US Coins

Federal trial opens for Liberty Dollar founder

Trial began March 8 in the U.S. District Court for the Western District of North Carolina in Statesville, where Bernard von NotHaus — creator of the Liberty Dollar — is being prosecuted on three criminal charges related to counterfeiting.

In a March 6 e-mail to his supporters, Von NotHaus defined the case as an “epic battle … one lone stubborn individual American vs. the might and fright of the U.S. government.”

He added, “The lines are clearly drawn between an individual’s freedom, to come up with creative ways, such as barter to deal with government mismanagement of our economy and its continued nullification of our Constitution.”

Von NotHaus founded the National Organization for the Repeal of the Federal Reserve Act and Internal Revenue Code, or NORFED, in 1998. He worked with merchants to accept his private barter currency, Liberty Dollars, as payment. NORFED was later renamed Liberty Services.

Liberty Dollars were produced as both precious metal and copper rounds bearing a face value and as gold and silver certificate warehouse receipts.

The federal government alleges that Von NotHaus, with three other defendants, worked together to violate the law by making Liberty Dollars the government characterizes as “coins” of silver “intended for use as current money” and “in resemblance of genuine coins of the United States ...”

Von NotHaus was federally indicted on May 19, 2009, on three counts involving counterfeiting, and he requested that he be tried separately from his co-defendants.

The U.S. Mint posted a consumer alert about NORFED on its Web site on Sept. 13, 2006, stating that using the Liberty Dollar as currency violates federal law.

A jury composed of nine men and three women, seated March 8, will determine von NotHaus’ guilt or innocence.

U.S. Assistant Prosecutor Craig Morenao, in opening statements, said the government would set out to prove that von NotHaus deliberately told people to give Liberty Dollars as change for Federal Reserve notes, in direct violation of laws that specifically prohibit the use of passing originally designed coins as current money.

The prosecution stressed that Liberty Dollars have numerous traits resembling official U.S. coins.

Among the 75 exhibits presented by the prosecution were Liberty Dollars, a T-shirt screened “U.S. Mint can bite me!” and production items confiscated from the privately owned Sunshine Mint in Idaho, where Liberty Dollars were produced under contract.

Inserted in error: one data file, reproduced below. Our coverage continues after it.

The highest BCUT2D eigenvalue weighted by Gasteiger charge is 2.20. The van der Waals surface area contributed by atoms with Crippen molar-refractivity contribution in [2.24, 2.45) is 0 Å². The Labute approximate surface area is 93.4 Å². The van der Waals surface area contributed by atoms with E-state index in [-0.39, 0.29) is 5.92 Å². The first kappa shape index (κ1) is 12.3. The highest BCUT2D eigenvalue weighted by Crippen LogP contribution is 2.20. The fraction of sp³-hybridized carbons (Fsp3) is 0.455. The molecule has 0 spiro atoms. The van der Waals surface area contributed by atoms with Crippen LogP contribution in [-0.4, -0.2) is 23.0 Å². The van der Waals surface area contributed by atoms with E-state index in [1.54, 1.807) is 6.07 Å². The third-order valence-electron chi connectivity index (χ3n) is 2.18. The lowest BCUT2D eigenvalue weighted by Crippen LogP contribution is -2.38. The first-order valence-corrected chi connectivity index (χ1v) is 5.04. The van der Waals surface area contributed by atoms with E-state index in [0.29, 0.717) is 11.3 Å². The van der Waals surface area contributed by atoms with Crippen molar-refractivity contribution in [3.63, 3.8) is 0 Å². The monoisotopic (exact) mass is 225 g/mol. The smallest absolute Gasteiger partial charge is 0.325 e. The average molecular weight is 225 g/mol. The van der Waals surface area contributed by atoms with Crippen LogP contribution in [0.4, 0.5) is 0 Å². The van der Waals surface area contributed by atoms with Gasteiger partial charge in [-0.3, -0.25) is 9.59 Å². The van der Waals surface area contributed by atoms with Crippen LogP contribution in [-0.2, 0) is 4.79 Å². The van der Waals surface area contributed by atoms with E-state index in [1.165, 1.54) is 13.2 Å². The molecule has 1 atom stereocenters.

The prosecution’s first witness, an FBI special agent, testified that the Liberty Dollar resembles and is confused with U.S. currency, and that the marketing of the Liberty Dollar was a multi-level marketing pyramid scheme.

Undercover FBI agent

On March 9, the prosecution presented testimony from an undercover FBI agent who trained at Liberty Dollar University between August 2005 and April 2007, as part of an FBI investigation.

She testified that the training stressed that Liberty Dollars were not numismatic items but rather currency that was meant to be spent. On cross examination, she confirmed that Liberty Dollars were always referred to as currency and never as a coin.

On March 9, Daniel P. Shaver, the U.S. Mint’s chief legal counsel, testified that no entity other than the U.S. Mint may mint U.S. coins and that the FBI requested that the Mint post a “Hot Item” to the Mint’s Web site regarding the potentially confusing Liberty Dollars.

The defense’s cross examination of Shaver brought out that individual design elements on U.S. coins are not trademarked, and that trademark violation is noncriminal.

On March 10, an FBI agent testified about confiscating dies, blanks, silver bullion and records from the premises of the private Sunshine Mint, which struck the Liberty Dollars.

Brian Silliman, a numismatist and professional grader employed by Numismatic Guaranty Corp., testified as an expert witness on similarities between Liberty Dollars and U.S. coins.

The government rested its case after slightly more than two days of testimony at 12:25 p.m. on March 10.

The trial was recessed until March 14 to allow time for defense witnesses to arrive in North Carolina. ¦


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